William J. Tarras, C.P.A., P.A..

William J. Tarras, C.P.A., P.A.


I.R.S. Examination Overview

Anyone who has received a letter whose sender is the Department of the Treasury, Internal Revenue Service understand the anxiety the receipt of such a letter engenders. If that letter informs you that your return has been selected for examination, your anxiety increases markedly. In this post I will try to assuage your anxiety by describing the major forms of examinations and how the examinations type are conducted.

Contrary to popular belief, examinations are not normally random events. That is, returns, with a few exceptions, are not selected randomly. The returns may be part of a project in which returns are selected because the items reported on a return meet certain selection criteria, such as reporting a tax shelter.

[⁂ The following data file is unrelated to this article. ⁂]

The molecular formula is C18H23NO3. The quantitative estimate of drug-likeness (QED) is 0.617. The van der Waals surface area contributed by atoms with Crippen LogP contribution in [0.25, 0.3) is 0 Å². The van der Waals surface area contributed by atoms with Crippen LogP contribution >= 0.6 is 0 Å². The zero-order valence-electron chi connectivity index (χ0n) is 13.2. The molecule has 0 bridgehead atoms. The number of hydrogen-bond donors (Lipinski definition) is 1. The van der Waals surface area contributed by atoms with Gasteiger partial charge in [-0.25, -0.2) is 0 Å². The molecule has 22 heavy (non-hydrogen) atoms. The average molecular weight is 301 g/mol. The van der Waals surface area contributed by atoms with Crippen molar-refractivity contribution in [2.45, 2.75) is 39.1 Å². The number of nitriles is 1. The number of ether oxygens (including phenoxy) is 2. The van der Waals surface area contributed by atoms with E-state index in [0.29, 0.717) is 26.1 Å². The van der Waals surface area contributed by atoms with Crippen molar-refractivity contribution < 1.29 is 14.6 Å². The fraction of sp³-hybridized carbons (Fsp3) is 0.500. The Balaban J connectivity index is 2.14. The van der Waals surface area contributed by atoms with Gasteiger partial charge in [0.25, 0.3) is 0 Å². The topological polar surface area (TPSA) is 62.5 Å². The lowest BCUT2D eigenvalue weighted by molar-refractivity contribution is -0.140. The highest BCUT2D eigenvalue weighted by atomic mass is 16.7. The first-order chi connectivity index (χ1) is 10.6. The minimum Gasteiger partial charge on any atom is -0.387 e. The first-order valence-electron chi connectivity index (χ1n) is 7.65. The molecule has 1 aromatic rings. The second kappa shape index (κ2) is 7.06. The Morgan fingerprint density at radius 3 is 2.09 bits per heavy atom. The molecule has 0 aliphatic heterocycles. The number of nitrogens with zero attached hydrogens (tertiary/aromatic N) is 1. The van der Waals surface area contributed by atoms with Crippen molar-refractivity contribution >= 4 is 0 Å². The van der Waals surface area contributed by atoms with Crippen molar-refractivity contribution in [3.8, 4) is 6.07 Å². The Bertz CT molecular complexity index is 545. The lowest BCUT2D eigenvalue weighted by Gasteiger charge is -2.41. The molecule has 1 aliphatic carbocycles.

Returns may be selected for examination because the return’s Discriminant Function (DIF) score is above a certain level. The DIF score is a score that is computed based upon relationships within the return as well as individual items reported on the return. The computational process is a highly guarded secret and we can only make educated guesses on what may trigger an examination.

After a return is selected for examination, the return is sent to a person who looks at the return for potential issues. The issues determined to have examination potential are termed classified issues in the vernacular of the I.R.S. These issues are relayed with the return to the examiner. Depending on the type of examination, the examiner may or may not examine the classified issues. I have been a classifier. It is a tedious process that may not yield any results as it is based upon no input provided by the taxpayer. The issues identified by a classifier are best guesses, at best.